Ladysmith Black Mambazo will be performing March 11 at The Carolina Theatre in Durham, North Carolina. For more than forty years, Ladysmith Black Mambazo has married the intricate rhythms and harmonies of their native South African musical traditions to the sounds and sentiments of Christian gospel music. The result is a musical and spiritual alchemy that has touched a worldwide audience representing every corner of the religious, cultural and ethnic landscape.
Their musical efforts over the past four decades have garnered praise and accolades within the recording industry, but also solidified their identity as a cultural force to be reckoned with.
Assembled in the early 1960s, in South Africa, by Joseph Shabalala – then a young farmboy turned factory worker – the group took the name Ladysmith Black Mambazo – Ladysmith being the name of Shabalala’s rural hometown; Black being a reference to oxen, the strongest of all farm animals; and Mambazo being the Zulu word for axe, a symbol of the group’s vocal ability to “chop down” all things in their path. Their collective voices were so tight and their harmonies so polished that they were eventually banned from competitions – although they were welcome to participate strictly as entertainers.
Shabalala says his conversion to Christianity, in the ‘60s, helped define the group’s musical identity. The path that the axe was chopping suddenly had a direction: “To bring this gospel of loving one another all over the world,” he says. However, he’s quick to point out that the message is not specific to any one religious orientation. “Without hearing the lyrics, this music gets into the blood, because it comes from the blood,” he says. “It evokes enthusiasm and excitement, regardless of what you follow spiritually.”
A radio broadcast in 1970 opened the door to their first record contract – the beginning of an ambitious discography that currently includes more than forty recordings, garnering three Grammy Awards and fifteen nominations, including one for their most recent recording “Ilembe: Honoring Shaka Zulu”.
Their philosophy in the studio was – and continues to be – just as much about preservation of musical heritage as it is about entertainment. The group borrows heavily from a traditional music called isicathamiya (is-cot-a-ME-Ya), which developed in the mines of South Africa, where black workers were taken by rail to work far away from their homes and their families. Poorly housed and paid worse, the mine workers would entertain themselves after a six-day week by singing songs into the wee hours on Sunday morning. When the miners returned to the homelands, this musical tradition returned with them.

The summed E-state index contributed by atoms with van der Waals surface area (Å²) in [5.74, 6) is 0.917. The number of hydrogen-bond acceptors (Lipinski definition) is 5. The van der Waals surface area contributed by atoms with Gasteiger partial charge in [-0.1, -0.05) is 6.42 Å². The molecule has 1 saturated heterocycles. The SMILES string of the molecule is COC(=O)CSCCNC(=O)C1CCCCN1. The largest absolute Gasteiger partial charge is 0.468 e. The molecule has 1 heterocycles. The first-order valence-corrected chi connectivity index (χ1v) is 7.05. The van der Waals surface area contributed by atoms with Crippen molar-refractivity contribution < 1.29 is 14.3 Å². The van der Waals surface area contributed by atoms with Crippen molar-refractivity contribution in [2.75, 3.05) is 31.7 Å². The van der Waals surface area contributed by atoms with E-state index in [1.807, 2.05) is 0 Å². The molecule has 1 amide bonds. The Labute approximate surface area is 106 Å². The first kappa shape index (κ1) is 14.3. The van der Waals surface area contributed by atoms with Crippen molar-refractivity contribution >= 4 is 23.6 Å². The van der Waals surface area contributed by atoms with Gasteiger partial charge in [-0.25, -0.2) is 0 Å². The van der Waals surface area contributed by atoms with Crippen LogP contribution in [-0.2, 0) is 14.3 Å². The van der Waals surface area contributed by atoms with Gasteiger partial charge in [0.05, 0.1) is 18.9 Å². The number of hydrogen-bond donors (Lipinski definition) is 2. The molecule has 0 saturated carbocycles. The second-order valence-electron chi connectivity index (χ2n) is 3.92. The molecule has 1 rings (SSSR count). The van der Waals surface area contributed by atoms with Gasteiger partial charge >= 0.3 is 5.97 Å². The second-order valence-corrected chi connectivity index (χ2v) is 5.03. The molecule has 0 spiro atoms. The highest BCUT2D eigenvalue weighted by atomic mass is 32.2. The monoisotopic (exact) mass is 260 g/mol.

In the mid-1980s, Paul Simon visited South Africa and incorporated Black Mambazo’s rich tenor/alto/bass harmonies into his Graceland album – a landmark 1986 recording that won the Grammy Award for Best Album and is considered seminal in introducing world music to mainstream audiences.
In addition to their work with Paul Simon, Ladysmith Black Mambazo have recorded with numerous artists from around the world, including Stevie Wonder, Josh Groban, Dolly Parton, Sarah McLaughlin, Emmylou Harris, Natalie Merchant, Mavis Staples, Ry Cooder and Ben Harper.
Their film work includes a featured appearance in Michael Jackson’s Moonwalker video and Spike Lee’s Do It A Cappella. Black Mambazo provided soundtrack material for Disney’s The Lion King, Part II as well as Eddie Murphy’s Coming To America, Marlon Brando’s A Dry White Season, Sean Connery’s The League of Extraordinary Gentlemen, and James Earl Jones’ Cry The Beloved Country.
A recent film documentary titled On Tip Toe: Gentle Steps to Freedom, the story of Ladysmith Black Mambazo, was even nominated for an Academy Award for Best Documentary. The group is well known for its Life Savers candy commercials. Their performance with Paul Simon on Sesame Street is legendary and is one of the top three requested Sesame Street segments in history.
Black Mambazo has been invited to perform at many special events including events for the Queen of England and the Royal Family, two Nobel Peace Prize Ceremonies, a concert for Pope John Paul II in Rome, the South African Presidential inaugurations and many other special events.
- In North America: Songs From a Zulu Farm, Long Walk to Freedom, Shaka Zulu, Best of, Gift Of The Tortoise: A Musical Journey Through Southern Africa, Journey of Dreams, Ilembe: Honoring Shaka Zulu, Raise Your Spirit Higher: Wenyukela
- In Europe: Rain Rain Beautiful Rain – The Very Best Of Ladysmith Black Mambazo, Ladysmith Black Mambazo, Songs from a Zulu Farm, Shaka Zulu, Long Walk to Freedom
The Carolina Theatre
309 West Morgan Street, Durham, NC 27701
Author: World Music Central News Department
World music news from the editors at World Music Central